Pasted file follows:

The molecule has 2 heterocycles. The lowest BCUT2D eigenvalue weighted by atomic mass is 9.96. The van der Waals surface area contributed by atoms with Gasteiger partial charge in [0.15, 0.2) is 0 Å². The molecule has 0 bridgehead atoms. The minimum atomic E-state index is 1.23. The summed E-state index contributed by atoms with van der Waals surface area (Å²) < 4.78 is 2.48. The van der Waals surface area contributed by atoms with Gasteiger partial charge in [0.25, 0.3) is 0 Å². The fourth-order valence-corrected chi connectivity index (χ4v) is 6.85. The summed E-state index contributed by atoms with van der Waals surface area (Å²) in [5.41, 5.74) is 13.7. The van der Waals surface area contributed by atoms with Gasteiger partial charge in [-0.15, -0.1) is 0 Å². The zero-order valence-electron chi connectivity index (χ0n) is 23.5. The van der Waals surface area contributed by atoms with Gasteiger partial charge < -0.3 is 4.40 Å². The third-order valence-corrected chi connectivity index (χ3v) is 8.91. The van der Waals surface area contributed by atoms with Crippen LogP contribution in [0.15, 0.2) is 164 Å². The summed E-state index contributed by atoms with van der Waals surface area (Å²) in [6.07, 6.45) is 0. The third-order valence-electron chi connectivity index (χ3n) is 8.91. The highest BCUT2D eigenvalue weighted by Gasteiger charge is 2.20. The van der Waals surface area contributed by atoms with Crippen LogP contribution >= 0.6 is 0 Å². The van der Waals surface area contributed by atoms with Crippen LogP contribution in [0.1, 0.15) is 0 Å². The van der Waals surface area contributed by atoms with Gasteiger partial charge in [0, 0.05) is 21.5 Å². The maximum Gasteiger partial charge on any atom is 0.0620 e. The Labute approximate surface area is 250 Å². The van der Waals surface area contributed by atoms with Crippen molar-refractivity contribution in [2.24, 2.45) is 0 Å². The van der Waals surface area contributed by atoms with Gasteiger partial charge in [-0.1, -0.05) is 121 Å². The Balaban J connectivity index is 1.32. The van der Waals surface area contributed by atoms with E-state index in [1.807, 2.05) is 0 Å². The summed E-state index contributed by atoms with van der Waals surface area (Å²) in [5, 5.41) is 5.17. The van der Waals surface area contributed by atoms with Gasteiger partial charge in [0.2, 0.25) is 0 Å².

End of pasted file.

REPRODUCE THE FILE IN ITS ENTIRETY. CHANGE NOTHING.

The molecule has 2 heterocycles. The lowest BCUT2D eigenvalue weighted by atomic mass is 9.96. The van der Waals surface area contributed by atoms with Gasteiger partial charge in [0.15, 0.2) is 0 Å². The molecule has 0 bridgehead atoms. The minimum atomic E-state index is 1.23. The summed E-state index contributed by atoms with van der Waals surface area (Å²) < 4.78 is 2.48. The van der Waals surface area contributed by atoms with Gasteiger partial charge in [0.25, 0.3) is 0 Å². The fourth-order valence-corrected chi connectivity index (χ4v) is 6.85. The summed E-state index contributed by atoms with van der Waals surface area (Å²) in [5.41, 5.74) is 13.7. The van der Waals surface area contributed by atoms with Gasteiger partial charge in [-0.15, -0.1) is 0 Å². The zero-order valence-electron chi connectivity index (χ0n) is 23.5. The van der Waals surface area contributed by atoms with Gasteiger partial charge < -0.3 is 4.40 Å². The third-order valence-corrected chi connectivity index (χ3v) is 8.91. The van der Waals surface area contributed by atoms with Crippen LogP contribution in [0.15, 0.2) is 164 Å². The summed E-state index contributed by atoms with van der Waals surface area (Å²) in [6.07, 6.45) is 0. The third-order valence-electron chi connectivity index (χ3n) is 8.91. The highest BCUT2D eigenvalue weighted by Gasteiger charge is 2.20. The van der Waals surface area contributed by atoms with Crippen LogP contribution >= 0.6 is 0 Å². The van der Waals surface area contributed by atoms with Crippen LogP contribution in [0.1, 0.15) is 0 Å². The van der Waals surface area contributed by atoms with Gasteiger partial charge in [0, 0.05) is 21.5 Å². The maximum Gasteiger partial charge on any atom is 0.0620 e. The Labute approximate surface area is 250 Å². The van der Waals surface area contributed by atoms with Crippen molar-refractivity contribution in [2.24, 2.45) is 0 Å². The van der Waals surface area contributed by atoms with Gasteiger partial charge in [-0.1, -0.05) is 121 Å². The Balaban J connectivity index is 1.32. The van der Waals surface area contributed by atoms with E-state index in [1.807, 2.05) is 0 Å². The summed E-state index contributed by atoms with van der Waals surface area (Å²) in [5, 5.41) is 5.17. The van der Waals surface area contributed by atoms with Gasteiger partial charge in [0.2, 0.25) is 0 Å².